||Issue No. 187||18 July 2003|
Hearts, Minds and Other Body Parts
Interview: As They Say In The Bible ...
Industrial: Just Doing It
Unions: Breaking Into the Boys Club
Activists: Making the Hard Yards
Bad Boss: In the Pooh
Unions: National Focus
Economics: Pop Will Eat Itself
Technology: Dean for President
International: Rangoon Rumble
Education: Blackboard Jungle
Review: From Weakness to Strength
The Locker Room
Sid Einfield Would be Proud
Tom in the Manger
Sermon on the Mount
Indigenous First for Construction
That might not be remarkable, but the six-week course is the first of its kind specifically for Aboriginal and Torres Strait Islander students in the NSW construction industry.
And this Awards ceremony, during NAIDOC week, had a particular energy and enthusiasm -- because it marked the fulfillment of long-held dreams for the organisers and their hopes for the future to benefit Indigenous youth and the wider Australian community.
The course was developed thanks to the initiative of CFMEU Aboriginal Liaison Organiser, Les Tobler, along with Indigenous construction company, Gunai Constructions.
They found strong support for the idea at Lidcombe College of TAFE and a partnership between the CFMEU and Lidcombe College was quickly formed. Head Teacher of Construction, Colin Warn enthusiastically took on the program and played a key role, along with Tobler, and Gunai Constructions Murray Free and Chris Bell, in making it all happen.
"My main function," says Tobler "is to try to break the barriers down for our young people, to give them access to the industry and an opportunity to get the skills that other people obtain; to enable them to be their own self and start to do things for themselves in their own community."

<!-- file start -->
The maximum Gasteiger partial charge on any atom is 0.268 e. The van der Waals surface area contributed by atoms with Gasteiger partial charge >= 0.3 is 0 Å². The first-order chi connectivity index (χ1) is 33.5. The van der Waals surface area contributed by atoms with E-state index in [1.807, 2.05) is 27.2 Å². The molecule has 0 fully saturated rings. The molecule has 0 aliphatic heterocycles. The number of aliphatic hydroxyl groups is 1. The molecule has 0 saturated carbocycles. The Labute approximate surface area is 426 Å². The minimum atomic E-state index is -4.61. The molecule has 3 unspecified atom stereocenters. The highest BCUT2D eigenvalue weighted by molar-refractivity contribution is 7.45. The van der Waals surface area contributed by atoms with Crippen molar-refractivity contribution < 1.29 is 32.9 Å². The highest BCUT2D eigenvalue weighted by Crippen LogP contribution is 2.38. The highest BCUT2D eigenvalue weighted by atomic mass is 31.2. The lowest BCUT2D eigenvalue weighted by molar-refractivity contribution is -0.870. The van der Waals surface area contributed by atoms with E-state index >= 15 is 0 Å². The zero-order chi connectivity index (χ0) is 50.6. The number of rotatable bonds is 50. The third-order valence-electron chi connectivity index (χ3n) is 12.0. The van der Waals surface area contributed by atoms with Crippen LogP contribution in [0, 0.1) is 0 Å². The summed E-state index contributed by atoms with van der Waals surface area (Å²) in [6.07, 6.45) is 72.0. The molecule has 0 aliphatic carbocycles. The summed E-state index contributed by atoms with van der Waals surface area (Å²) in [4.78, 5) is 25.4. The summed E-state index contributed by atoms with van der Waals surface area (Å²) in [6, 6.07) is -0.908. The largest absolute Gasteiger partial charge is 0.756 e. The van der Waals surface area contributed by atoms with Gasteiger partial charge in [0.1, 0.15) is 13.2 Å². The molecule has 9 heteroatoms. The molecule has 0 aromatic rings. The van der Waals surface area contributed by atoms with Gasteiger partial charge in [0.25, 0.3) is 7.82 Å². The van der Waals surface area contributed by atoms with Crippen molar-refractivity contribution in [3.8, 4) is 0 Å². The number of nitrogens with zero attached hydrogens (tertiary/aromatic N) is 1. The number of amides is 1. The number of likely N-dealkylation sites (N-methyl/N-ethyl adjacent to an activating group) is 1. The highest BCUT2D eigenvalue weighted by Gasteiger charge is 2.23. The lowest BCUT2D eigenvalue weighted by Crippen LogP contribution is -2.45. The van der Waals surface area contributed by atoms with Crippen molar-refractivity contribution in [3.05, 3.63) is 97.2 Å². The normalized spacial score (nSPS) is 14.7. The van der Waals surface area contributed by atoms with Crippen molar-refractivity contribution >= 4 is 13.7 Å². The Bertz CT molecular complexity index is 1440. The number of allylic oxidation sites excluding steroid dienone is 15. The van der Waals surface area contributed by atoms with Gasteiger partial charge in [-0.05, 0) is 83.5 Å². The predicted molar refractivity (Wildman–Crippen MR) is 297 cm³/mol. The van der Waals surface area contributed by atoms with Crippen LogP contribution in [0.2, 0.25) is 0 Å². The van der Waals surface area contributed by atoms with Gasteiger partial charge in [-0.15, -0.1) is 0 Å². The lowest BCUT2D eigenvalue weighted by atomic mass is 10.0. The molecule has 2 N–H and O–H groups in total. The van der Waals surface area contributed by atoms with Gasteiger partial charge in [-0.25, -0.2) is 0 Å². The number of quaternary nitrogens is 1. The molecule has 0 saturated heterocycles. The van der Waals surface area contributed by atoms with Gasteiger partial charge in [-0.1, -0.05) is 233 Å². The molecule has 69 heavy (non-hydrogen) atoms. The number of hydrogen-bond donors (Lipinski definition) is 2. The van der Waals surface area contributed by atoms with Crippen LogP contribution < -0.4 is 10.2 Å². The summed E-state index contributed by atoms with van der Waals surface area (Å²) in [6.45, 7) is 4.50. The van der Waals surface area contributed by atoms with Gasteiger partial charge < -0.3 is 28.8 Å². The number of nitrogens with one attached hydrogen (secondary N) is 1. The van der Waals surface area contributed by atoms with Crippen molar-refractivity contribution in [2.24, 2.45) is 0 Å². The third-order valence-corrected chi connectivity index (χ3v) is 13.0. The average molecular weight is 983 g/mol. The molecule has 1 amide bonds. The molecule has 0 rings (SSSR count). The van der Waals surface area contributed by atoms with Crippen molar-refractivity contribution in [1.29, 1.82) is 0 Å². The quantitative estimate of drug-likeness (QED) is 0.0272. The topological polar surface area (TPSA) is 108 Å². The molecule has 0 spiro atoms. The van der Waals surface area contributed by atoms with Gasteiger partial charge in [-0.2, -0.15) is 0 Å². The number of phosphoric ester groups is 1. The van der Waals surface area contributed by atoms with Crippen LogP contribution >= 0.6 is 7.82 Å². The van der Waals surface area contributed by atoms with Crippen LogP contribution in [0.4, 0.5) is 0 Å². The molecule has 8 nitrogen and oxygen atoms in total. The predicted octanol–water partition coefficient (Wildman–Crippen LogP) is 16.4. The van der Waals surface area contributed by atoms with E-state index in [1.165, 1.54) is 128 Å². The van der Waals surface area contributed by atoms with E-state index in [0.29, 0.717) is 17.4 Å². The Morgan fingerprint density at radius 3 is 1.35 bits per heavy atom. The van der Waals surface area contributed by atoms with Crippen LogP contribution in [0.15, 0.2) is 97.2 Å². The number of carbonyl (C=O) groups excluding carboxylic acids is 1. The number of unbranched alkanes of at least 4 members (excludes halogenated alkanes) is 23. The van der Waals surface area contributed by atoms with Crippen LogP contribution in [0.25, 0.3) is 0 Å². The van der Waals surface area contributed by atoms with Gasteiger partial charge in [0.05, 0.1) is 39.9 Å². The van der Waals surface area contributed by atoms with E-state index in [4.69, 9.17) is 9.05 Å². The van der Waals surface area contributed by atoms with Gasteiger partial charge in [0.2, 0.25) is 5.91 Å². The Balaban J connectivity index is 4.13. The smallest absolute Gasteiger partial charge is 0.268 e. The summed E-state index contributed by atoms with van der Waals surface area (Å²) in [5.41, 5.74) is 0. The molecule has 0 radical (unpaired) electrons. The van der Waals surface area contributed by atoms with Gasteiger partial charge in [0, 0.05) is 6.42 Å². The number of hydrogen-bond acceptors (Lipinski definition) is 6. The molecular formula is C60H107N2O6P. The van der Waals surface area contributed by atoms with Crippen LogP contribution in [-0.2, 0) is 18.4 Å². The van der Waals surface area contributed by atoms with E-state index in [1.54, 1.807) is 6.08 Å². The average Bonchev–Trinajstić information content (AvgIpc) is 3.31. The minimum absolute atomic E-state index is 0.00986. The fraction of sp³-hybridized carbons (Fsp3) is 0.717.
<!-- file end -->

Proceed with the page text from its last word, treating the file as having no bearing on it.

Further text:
That meant doing the hard yards, to raise money for the course and generate the community and industry support that would make it work.
But Tobler and his mates pulled it off. Besides the CFMEU and Labor Council, the list of supporting organisations included major and medium-sized construction companies; Comet and Metro Skills Training, ATSIC, Naamoro Employee Services, Western Sydney Aboriginal Corporation and the Eora Centre
Tobler told Workers Online there was something magic about the way those shy young men had bonded and worked together during the course. They encouraged each other when the tasks were difficult, ensuring that even those who'd started with very few skills completed the program successfully.
Even those, like Tommy Stewart, who'd previously worked at a variety of different jobs, was glad to hear about the course through the local CDP. He's now starting an apprenticeship as a bricklayer. Mark Smith heads to Jacksons' Landing. Dave Whitton has an apprenticeship with Bovis Lend Lease.
Andrew Pye - the 'quiet achiever' who took out the Award for Excellence -- has a job with De-Martin Gasparini.
All 14 students are ready to work in the construction industry or to go on to complete apprenticeships. The course has allowed them to obtain their Green Card induction into OHS standards and to gain basic skills in plan reading, carpentry, concreting and scaffolding, with tickets for hoist and forklift handling and driving and explosive tools operation.
Tobler is already receiving calls from other young Indigenous people keen to sign up for the program. "We want to build up this program and branch out into other areas," he says.
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